Fairey IIIF (1927)

RNAS/FAA 1917-42: 964 built all types combined.

The Fairey III: A two world wars veteran

The biplane formula seemed to the interwar engineers the only one really fitting aeronautics at large, for all its advantages. So much so that some in 1938 still believed the monoplanes were a mere "fad" and everybody would come back to the biplane. But some aircraft had in addition to sticking to this classic formula a combination of assets which really made them "immortal", with a longevity ver rare in a such a fast-moving industry. This of course only applied to certain types for which speed and agility were not paramount. Such was the case for the Fairey III. Developed in 1917, it made the near-impossible feat to be still active... in 1942. How was it possible ? This post is just about that.

This two-bay biplane powered by a powerful 260 hp (190 kW) Sunbeam Maori engine was indeed fitted with folding wings and had many other well-thought features. This made Fairey a household name in the Royal Navy, later spawning the Fairey Seal and ultimately, the Swordfish and its successors. But the Fairey III was never abandoned and constantly upgraded in the interwar years, so much so it was still frontline in the early 1930s when in 1927 was introduced the IIIF, the ultimate version. Due to its age, it was often relegated to distant stations along the British colonial Empire. Eventually it was declared obsolete in 1940, second line, and target tug until 1941, two solid years into the second world war, adding a second world war to its WWI records.

Initial development (1917)


Fairey N°9 on HMS Slinger, catapult trials in 1918.

The first prototype of the Fairey III, N°10 floatplane, was designed and built in 1917 by Fairey Aviation from the smaller N°9 to meet the Admiralty Specification N.2(a). It called for a carrier-based seaplane for the Royal Naval Air Service (RNAS), the ancestor of the fleet air arm during WWI. The prototype called F.128 by the manufacturer made its first successful tests, flying first rom the Port Victoria seaplane station (Isle of Grain, Kent) on 14 September 1917. It soon secured the admiralty order. Its simple formula made it soon an immortal classic. For the design, we will concentrate however on the very last (and most prolific) version, the IIIF of 1927. So here is the evolution of the Fairey III.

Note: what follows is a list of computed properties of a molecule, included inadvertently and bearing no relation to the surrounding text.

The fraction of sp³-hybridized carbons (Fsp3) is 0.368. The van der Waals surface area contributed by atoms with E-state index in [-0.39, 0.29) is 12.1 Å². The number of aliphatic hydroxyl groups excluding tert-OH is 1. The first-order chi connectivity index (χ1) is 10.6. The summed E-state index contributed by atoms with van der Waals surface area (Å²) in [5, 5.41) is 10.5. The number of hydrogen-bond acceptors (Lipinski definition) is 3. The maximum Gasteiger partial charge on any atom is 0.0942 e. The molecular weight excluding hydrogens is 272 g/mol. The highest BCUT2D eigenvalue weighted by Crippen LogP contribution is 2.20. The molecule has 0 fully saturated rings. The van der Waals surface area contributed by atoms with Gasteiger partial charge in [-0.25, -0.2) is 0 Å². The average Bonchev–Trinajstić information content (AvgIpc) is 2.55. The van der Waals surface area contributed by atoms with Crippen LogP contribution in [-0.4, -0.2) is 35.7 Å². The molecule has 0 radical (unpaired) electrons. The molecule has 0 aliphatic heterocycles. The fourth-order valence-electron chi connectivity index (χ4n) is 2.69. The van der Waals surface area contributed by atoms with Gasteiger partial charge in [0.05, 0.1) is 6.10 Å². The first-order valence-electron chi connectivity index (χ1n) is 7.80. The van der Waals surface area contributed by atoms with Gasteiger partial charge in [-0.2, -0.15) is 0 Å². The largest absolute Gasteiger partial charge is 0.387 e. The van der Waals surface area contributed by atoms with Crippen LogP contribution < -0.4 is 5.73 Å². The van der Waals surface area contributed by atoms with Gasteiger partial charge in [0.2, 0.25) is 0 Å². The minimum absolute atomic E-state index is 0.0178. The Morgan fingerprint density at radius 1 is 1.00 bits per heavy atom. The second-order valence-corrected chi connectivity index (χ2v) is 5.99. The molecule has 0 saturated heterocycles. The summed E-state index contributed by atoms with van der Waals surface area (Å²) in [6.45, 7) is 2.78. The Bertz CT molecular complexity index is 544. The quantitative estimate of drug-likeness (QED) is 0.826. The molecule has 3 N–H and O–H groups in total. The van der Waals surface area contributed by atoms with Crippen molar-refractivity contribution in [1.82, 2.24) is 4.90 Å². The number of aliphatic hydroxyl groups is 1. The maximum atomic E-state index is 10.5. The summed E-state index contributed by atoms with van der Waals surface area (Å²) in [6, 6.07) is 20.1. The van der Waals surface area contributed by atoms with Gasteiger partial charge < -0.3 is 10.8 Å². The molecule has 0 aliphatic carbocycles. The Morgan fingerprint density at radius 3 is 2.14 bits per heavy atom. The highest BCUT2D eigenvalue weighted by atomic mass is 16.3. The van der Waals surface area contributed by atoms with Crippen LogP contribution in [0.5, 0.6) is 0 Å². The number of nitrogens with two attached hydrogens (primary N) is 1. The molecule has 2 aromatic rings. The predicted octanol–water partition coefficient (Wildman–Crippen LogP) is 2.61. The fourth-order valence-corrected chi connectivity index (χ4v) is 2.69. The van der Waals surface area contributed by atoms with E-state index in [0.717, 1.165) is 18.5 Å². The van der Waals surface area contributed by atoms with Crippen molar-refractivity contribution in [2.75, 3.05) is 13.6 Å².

Fairey IIIA/B (1917)


Fairey Campania, related to the Fairey III HMAS Australia in 1918

Following tests with floats and with a conventional wheeled undercarriage the adoption of this model led to two production orders, both powered by the same Maori engine: The IIIB and IIIA (with floats and without): 50 and 60 respectively were ordered. The Fairey IIIA (with undercarriage) was in fact intended to operate from HMS Furious, Argus, Hermes (then just started) as well as future british aircraft carriers. The IIIA was fitted with a wheeled or skid undercarriage and hook. The IIIB was essentially a floatplane bomber, designed with a larger span, going from 46 ft 2 in (14.19 m) to 62 ft 9 in (19.13 m) for the upper wings in order to take off more easily. It had a payload capacity of three 230 lb (105 kg) bombs. If the whole IIIA order was delivered, the IIIB order was curtailed to 28 as a the new Fairey IIIC was in between proposed to the Navy.

Fairey IIIC (1918)

This model reverted to short equal-span wings like the IIIA but was powered by the much more powerful and reliable 375 hp (280 kW) Rolls-Royce Eagle VIII engine. The IIIC three-seat patrol bomber seaplane had also a modified fin, wing and rudder, which all had a larger area, and larger floats compared to the IIIA. It carried essentially the same bombload as well. A new order of 36 was placed, but only 30 delived in 1918. 6 in fact of the IIIBs were also completed as IIICs, so making a final count of 36. This was basically a "universal" model able to be equipped with floats or undercarriage, the possible sustentation loss compensated for the floatplane by the better engine.

The IIIC entered service in November 1918, just at the end of the war, but seven were deployed to Arkhangelsk in 1919 in support to the white Russians, operated from the seaplane tender HMS Pegasus (North Russian Expeditionary Force). They made numerous sorties in adverse conditions, bombing and strafing attacks against the Bolshevik inland. They also attacked shipping and railways or other objectives, dropping each time 300 kgs of ordnance and using their machine guns.